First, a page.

Some Scream and Some Don’t // Splatterpool / New York

Text by  Kelly Armendariz / Curator Splatterpool NYC

Given Urs August Steiner`s background in scenography, investigations begin with a dismantling of elements that constitute a given setting for amusement. Spacial configurations predetermine not only the viewpoint of a spectacle, but also the ways an audience receives and reacts to complex combinations of stimuli. Sound comes into play, as do other kinds of sensory cues. We are compelled through cultural symbols to feel elation and fear from a safe distance as our reality is subjected to twists and turns. Relief comes in knowing that at the conclusion, all will probably be well and normal again.

Some Scream and Some Don’t speaks directly to the spectacle of cinema and the paradoxical pleasure of horror. This work builds upon ideas from Steiner’s previous work, 12 Minutes Funny Games (2011), in its focus on the use of sound in film and progresses his interest in the diversion of moving image. The flickering of light in film can often suppress the audience’s awareness of how sound affects and manipulates emotion. Anxiety is built with the application of a musical soundtrack, bangs and booms; but more importantly, emotion is aroused by empathy with the way an actor’s body reacts to the threat of physical danger.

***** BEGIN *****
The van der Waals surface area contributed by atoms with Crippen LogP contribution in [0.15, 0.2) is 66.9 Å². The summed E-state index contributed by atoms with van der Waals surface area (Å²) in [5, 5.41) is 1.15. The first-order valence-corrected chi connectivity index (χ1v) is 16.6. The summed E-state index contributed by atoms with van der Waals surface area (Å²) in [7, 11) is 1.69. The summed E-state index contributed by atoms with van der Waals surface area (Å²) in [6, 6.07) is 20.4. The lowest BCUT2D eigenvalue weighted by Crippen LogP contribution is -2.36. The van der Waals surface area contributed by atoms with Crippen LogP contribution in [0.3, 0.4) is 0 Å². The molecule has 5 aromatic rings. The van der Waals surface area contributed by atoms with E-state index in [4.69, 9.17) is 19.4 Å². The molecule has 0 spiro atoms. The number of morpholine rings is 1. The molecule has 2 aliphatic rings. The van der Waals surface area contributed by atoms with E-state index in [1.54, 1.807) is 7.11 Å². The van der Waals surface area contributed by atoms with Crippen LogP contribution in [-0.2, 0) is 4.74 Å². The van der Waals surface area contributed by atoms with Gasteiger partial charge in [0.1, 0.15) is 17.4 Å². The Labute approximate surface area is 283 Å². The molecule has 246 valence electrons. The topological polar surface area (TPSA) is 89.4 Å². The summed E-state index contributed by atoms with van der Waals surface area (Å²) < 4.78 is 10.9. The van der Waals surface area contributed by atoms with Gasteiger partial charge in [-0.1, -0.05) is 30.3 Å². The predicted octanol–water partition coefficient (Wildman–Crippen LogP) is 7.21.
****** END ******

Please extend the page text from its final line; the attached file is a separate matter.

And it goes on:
The horrified scream of a woman has long been the most iconic ingredient of the horror genre, dating back to pre-talkie times. It is a signal for help, a physical outlet of desperation and most likely contains a whole range of evolutionary/survival implications. In real life, a scream can save you. In Hollywood horror, a scream can make you famous.

The current installation uses Kubrick’s The Shining (1980) as source material because of its precision of composition. Specifically, the climactic scene, in which Jack has descended completely into blood-thirsty madness and corners his wife, Wendy, in the caretaker’s bathroom. Her shrieks grow ever more intense with the rhythmic slams of his ax into the splintering paneled door. Steiner begins by isolating the image and the sound from this scene in an objective probe into cinematic construction.

The procession of work through the gallery space parallels the experience of moviegoing and unfolds the artist’s method of extraction and abstraction. Visual and auditory are processed in isolation in order to find focused responses to the fragmented whole. The connection between a two dimensional screen and audience regains a physical dimension that no longer depends on the necessities of plot and chronological sense in cinema.

A landmark film such as The Shining can take on its own life, letting in and putting out information into our popular cultural psyche while finding its place in the conversation between other films that came before and after. In the same manner, each of the works in this installation stands in its own space with its own impact but remains steadily in a minimalistic flow of an artistic process without a linear beginning-middle-end.